I would like to raise $300,000 to make a feature film. I've formed an LLC in California. But right now it is just a single member LLC. What I want to do is offer to two (2) ACTIVE Investors and maybe ten to twenty (10-20) PASSIVE Investors. Most likely all investors will reside in CA and we will not be using crowdfunding sites at all.
I realize that Reg D is tricky, and my question is how much should I expect to pay in legal fees/filing fees to create the OP Agreements, Offering Memos, and disclosures for my Passive Investors so I am not breaking the law?
Let's also say that I am only going to hit up people who have income of 300K or people with 1M or more net worth and no widows, etc...
No implied criticism intended but $300K for a feature film? As estimate of legal fees alone will be $20,000 or more, depending on the location and experience of the attorney (e.g. San Francisco securities attorney versus Sebastapol general business attorney.)
You seem to be seeking two classes of equity owners and this only complicates matters.
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There are a number of issues that you have raised here that indicate you'll need to talk to a securities lawyer ASAP. What entity type is appropriate for your venture, how you will be separating your investors (active vs. passive), and what kind of security do you anticipate offering (membership units / stock / LP units) are just a few that jump out based on your question.
The legal costs associated with this will vary depending on the level of complexity but based on your description you should be prepared to set aside a fair amount of money for the legal and accounting associated with this raise. You should talk to a securities lawyer who can advise on the above issues and give you a ballpark on total cost based on your answers.
Legal disclaimer: The answer provided above is for general information purposes only and should not be relied on as specific legal advice. This answer does not form an attorney-client relationship. You should consult with an attorney of your choice to fully advise you about your legal rights and obligations.
God Bless Sebastopol! I ahve seen many great ideas come out of Sebastopol. As you might imagine with such a venture, there is more to the process than just the funding...so, I would recommend that you contact a few attorneys and engage a business development attorney to have that initial free consultation to see the best way to progress with this project.
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It sounds like you know just enough about this area of the law to get yourself into serious trouble because you may think you know what you're doing & that can be a dangerous thing. Even attorneys who aren't familiar with film financing and securities law avoid handling this type of work because it is very complicated & time intensive. Find a good entertainment finance attorney with a solid track record in this area - not just a general business or banking attorney. If you stay away from the big firms, you should be charged fairly. Keep in mind that to a certain degree you get what you pay for. You don't want to select an attorney just based on price because the "bargain basement" attorney is probably cutting corners & working from someone else's form. If they don't create something based specifically on your film, then they aren't doing it right. The unfortunate dilemma is that the legal work is pretty much the same whether you are trying to raise $300,000 or $3 million. It isn't affected by your budget as much as it is by the number of investors, their geographic diversity, and their status as "accredited investors." But from your inquiry, it sounds like you may know this already. Expect to pay somewhere between $10,000 & $30,000 in legal fees depending on the complexity of your situation. Good luck.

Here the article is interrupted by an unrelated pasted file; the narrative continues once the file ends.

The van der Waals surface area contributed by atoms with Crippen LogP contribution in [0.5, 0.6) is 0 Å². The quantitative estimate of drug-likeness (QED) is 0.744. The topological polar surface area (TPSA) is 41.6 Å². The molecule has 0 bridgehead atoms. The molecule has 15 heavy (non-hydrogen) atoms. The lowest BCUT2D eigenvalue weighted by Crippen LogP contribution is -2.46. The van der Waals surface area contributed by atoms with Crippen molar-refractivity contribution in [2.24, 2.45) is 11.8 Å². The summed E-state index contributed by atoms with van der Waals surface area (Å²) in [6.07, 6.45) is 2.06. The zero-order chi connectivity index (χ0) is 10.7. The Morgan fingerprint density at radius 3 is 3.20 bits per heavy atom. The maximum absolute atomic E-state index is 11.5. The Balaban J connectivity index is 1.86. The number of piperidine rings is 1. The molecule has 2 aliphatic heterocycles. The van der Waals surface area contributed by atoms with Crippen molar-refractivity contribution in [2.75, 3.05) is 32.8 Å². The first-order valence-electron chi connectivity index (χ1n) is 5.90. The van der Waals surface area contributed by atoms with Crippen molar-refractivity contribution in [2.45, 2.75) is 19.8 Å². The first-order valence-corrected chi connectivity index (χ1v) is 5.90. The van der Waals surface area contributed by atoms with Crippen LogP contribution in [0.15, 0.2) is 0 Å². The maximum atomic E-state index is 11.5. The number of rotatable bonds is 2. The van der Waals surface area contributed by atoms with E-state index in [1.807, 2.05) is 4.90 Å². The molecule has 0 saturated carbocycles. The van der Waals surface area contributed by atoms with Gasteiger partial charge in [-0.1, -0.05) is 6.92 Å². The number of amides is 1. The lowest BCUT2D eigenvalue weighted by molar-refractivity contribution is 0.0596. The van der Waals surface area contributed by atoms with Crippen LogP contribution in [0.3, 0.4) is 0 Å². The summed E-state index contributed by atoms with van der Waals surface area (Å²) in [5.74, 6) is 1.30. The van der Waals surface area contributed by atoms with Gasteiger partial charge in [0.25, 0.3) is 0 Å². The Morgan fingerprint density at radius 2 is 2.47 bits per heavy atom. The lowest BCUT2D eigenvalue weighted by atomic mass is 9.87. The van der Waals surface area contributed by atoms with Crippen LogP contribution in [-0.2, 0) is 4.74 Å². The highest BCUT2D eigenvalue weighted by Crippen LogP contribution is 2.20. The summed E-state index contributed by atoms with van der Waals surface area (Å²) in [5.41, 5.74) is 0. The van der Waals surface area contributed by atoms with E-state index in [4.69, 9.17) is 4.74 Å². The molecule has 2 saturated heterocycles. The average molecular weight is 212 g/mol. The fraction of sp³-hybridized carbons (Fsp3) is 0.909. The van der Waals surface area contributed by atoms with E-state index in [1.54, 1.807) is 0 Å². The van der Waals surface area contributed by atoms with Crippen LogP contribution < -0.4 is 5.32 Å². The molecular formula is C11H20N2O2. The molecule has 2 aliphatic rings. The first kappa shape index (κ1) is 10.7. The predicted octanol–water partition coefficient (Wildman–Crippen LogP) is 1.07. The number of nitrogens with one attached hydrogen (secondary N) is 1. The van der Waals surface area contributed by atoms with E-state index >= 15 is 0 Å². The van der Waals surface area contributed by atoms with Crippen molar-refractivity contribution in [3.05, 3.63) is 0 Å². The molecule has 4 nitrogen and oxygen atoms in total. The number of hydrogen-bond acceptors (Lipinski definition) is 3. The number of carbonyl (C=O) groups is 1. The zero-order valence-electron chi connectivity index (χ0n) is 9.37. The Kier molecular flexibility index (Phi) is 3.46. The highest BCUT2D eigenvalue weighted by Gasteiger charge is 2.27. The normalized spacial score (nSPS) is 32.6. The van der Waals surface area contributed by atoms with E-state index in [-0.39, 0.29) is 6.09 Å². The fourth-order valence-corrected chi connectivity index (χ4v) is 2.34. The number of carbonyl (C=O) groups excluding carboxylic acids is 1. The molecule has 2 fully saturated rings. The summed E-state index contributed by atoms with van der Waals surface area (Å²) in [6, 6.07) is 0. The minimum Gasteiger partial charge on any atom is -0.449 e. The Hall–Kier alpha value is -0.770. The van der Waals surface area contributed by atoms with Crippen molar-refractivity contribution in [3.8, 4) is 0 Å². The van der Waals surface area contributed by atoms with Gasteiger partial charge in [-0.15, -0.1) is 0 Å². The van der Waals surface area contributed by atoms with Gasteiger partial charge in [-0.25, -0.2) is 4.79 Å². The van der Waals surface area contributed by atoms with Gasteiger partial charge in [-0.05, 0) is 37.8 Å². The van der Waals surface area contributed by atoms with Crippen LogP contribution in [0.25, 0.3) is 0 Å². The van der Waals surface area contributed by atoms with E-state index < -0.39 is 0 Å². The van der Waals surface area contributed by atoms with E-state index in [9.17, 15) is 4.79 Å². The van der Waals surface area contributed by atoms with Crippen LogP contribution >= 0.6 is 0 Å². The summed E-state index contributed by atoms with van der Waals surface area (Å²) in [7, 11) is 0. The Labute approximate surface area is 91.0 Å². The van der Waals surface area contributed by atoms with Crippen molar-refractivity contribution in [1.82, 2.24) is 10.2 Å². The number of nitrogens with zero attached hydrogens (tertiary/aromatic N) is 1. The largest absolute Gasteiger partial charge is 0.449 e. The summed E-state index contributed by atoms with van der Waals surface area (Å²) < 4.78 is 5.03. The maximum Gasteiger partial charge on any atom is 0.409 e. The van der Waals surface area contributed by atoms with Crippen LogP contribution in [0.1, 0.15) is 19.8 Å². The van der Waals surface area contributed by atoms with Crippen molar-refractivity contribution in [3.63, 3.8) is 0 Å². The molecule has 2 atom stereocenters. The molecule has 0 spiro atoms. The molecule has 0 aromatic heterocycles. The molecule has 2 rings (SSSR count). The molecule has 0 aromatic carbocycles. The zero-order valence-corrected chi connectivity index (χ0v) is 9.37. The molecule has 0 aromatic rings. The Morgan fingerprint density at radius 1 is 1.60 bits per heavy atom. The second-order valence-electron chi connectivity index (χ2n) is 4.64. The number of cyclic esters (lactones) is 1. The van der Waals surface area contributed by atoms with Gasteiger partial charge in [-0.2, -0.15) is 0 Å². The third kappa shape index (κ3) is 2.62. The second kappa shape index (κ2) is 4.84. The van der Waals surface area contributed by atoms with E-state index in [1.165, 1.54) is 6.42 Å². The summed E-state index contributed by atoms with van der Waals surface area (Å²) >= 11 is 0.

Please note that this answer should not be considered "legal advice" and no attorney-client relationship is formed by answering this question. You should hire an attorney licensed in your state and familiar with the relevant areas of the law to conduct an analysis of your situation and provide you with fully informed legal advice. This answer is posted for general purposes only.